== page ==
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Property I
University of Oregon School of Law
Priest, Eric Ronald

P R O P E R T Y

Class Information:

· Subject: Property

· Semester: Spring 2014

· Professor: Priest, Eric

· Book: Sprankling & Coletta, Property: A Contemporary Approach, 2nd ed. 2012; ISBN 978-0314275547

I. Why Recognize Property?

Need a concept of the relationship b/t people and property for society to function.

Property Theories

Purpose is to give clues as to how policy makers determine whether something should be the subject of exclusive rights.

· Protect First Possession

o Frontiersperson / ideological view – not particularly logical or necessary approach.

· Encourage Labor (Locke)

o Anything you exerted labor on belongs to you:

§ Possession plus investment of time, ingenuity, or labor = a natural right to the property from these efforts – beyond the need for justification.

o Limit: Can’t just mix your labor w/ everything and claim everything – Locke’s Proviso.

· Utilitarian / Maximize Social Happiness

o Utilitarian Goals (most influential theory in the U.S.):

§ Incentivizing creation – w/e way is best.

· Give them license or rights or ownership.

§ Welfare of all citizens.

o Balancing exercise – providing incentives to people w/o impinging on society.

· Ensure Democracy (Civic Republicanism)

o Frees people to vote how they want – don’t have to vote in sympathy w/ their master.

o IP frontier – Need copyright law in democracy by allowing authors to sell work to public.

§ Alternative would be:

· Patronage – compromises artistic integrity

· Government – natural endowment for the arts

· Personhood Theory (Facilitate Personal Development)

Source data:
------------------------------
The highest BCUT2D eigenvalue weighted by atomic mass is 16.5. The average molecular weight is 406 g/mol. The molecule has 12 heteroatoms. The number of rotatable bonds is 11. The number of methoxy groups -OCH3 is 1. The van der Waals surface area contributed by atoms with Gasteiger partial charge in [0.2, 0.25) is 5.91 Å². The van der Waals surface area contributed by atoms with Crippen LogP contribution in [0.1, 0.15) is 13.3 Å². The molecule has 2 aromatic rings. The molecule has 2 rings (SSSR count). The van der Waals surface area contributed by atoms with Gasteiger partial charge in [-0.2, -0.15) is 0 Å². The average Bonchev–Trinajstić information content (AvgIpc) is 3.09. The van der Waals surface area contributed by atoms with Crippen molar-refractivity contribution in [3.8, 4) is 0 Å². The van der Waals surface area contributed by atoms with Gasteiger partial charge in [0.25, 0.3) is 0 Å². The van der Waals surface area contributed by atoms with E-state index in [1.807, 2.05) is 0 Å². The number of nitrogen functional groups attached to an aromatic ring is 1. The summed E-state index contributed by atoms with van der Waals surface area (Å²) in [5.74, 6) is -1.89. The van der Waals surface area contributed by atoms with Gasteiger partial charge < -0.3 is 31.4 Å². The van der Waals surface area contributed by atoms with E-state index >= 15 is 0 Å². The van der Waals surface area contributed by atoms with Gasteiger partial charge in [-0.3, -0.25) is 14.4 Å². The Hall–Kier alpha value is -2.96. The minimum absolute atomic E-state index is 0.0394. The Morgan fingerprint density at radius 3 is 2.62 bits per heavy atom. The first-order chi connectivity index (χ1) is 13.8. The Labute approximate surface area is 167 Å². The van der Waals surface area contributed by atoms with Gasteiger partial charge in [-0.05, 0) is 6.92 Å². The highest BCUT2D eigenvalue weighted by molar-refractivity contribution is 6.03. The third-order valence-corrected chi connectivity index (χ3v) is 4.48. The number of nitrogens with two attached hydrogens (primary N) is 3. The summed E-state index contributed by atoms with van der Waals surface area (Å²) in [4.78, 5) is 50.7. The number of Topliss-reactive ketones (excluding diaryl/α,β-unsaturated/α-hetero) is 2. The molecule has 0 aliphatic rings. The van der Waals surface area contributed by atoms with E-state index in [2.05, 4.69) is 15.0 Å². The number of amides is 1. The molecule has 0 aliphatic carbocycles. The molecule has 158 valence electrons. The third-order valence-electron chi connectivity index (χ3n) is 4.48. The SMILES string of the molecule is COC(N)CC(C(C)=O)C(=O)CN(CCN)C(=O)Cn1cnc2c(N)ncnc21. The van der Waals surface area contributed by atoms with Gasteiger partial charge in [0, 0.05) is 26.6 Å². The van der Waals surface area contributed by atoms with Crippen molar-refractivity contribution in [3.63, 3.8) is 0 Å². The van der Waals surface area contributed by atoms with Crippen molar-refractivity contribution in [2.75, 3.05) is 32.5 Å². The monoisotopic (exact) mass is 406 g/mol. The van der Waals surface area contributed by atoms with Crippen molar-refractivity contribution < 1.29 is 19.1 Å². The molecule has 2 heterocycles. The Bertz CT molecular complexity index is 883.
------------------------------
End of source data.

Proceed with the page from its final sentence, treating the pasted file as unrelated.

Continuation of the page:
o Property – once owned – takes on a bit of a person’s personality – Kant and Hegel.

o We humans need certain rights in property to flourish as individuals.

§ For personal fulfillment – not utilitarian purpose.

What are the sources of property?

· First possession or capture – Pierson v. Post

o Applies to rights existing in un-owned things.

· Creation – White v. Samsung.

o Law usually vests title in the person who created an entirely new thing.

When do property rights spring into being?

Merely pursuing an animal ≠ a right of possession.

Pierson v. Post (1805) [p. 8]

F: Pierson was an interloping fox killer. Lots of competing claims to that land but the court said there were none. Post, on horseback, w/ hounds, chasing a fox. Pierson snuck out and stole the kill.

I: Did the actions that Post had taken by getting his posse together, locating, and corralling a fox, cause a right of property to spring into being? – Where do you draw the line?

<—-|———————————————————————————————————————->

Captured a fox Pursued fox Took class on fox hunting Dreamed about a fox

H/R: No right of possession for Post from hunting. Must exercise dominion or control / capture or kill.

Majority: Rule is you must manifest unequivocal intention of appropriating the animal, deprive the animal of its natural liberty, or bring the animal w/in certain control.